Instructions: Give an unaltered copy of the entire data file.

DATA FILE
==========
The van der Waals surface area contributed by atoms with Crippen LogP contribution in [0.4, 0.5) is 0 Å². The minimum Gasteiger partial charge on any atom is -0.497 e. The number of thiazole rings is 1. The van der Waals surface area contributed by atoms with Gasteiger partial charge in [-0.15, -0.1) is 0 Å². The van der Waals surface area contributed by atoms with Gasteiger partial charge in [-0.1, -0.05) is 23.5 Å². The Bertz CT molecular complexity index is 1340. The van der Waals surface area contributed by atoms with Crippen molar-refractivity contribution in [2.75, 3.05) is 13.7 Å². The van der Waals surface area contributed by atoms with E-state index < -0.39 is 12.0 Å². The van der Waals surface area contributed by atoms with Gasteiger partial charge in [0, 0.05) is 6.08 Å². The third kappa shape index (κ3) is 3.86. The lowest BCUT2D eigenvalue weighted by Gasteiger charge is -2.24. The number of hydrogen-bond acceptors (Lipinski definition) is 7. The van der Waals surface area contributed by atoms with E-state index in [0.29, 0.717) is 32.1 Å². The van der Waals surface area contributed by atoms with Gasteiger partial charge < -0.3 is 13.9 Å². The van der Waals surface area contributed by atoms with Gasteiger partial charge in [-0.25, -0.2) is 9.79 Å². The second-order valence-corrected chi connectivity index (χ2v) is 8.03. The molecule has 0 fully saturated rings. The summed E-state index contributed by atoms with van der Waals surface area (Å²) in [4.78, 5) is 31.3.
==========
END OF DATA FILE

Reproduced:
The van der Waals surface area contributed by atoms with Crippen LogP contribution in [0.4, 0.5) is 0 Å². The minimum Gasteiger partial charge on any atom is -0.497 e. The number of thiazole rings is 1. The van der Waals surface area contributed by atoms with Gasteiger partial charge in [-0.15, -0.1) is 0 Å². The van der Waals surface area contributed by atoms with Gasteiger partial charge in [-0.1, -0.05) is 23.5 Å². The Bertz CT molecular complexity index is 1340. The van der Waals surface area contributed by atoms with Crippen molar-refractivity contribution in [2.75, 3.05) is 13.7 Å². The van der Waals surface area contributed by atoms with E-state index < -0.39 is 12.0 Å². The van der Waals surface area contributed by atoms with Gasteiger partial charge in [0, 0.05) is 6.08 Å². The third kappa shape index (κ3) is 3.86. The lowest BCUT2D eigenvalue weighted by Gasteiger charge is -2.24. The number of hydrogen-bond acceptors (Lipinski definition) is 7. The van der Waals surface area contributed by atoms with E-state index in [0.29, 0.717) is 32.1 Å². The van der Waals surface area contributed by atoms with Gasteiger partial charge < -0.3 is 13.9 Å². The van der Waals surface area contributed by atoms with Gasteiger partial charge in [-0.25, -0.2) is 9.79 Å². The second-order valence-corrected chi connectivity index (χ2v) is 8.03. The molecule has 0 fully saturated rings. The summed E-state index contributed by atoms with van der Waals surface area (Å²) in [4.78, 5) is 31.3.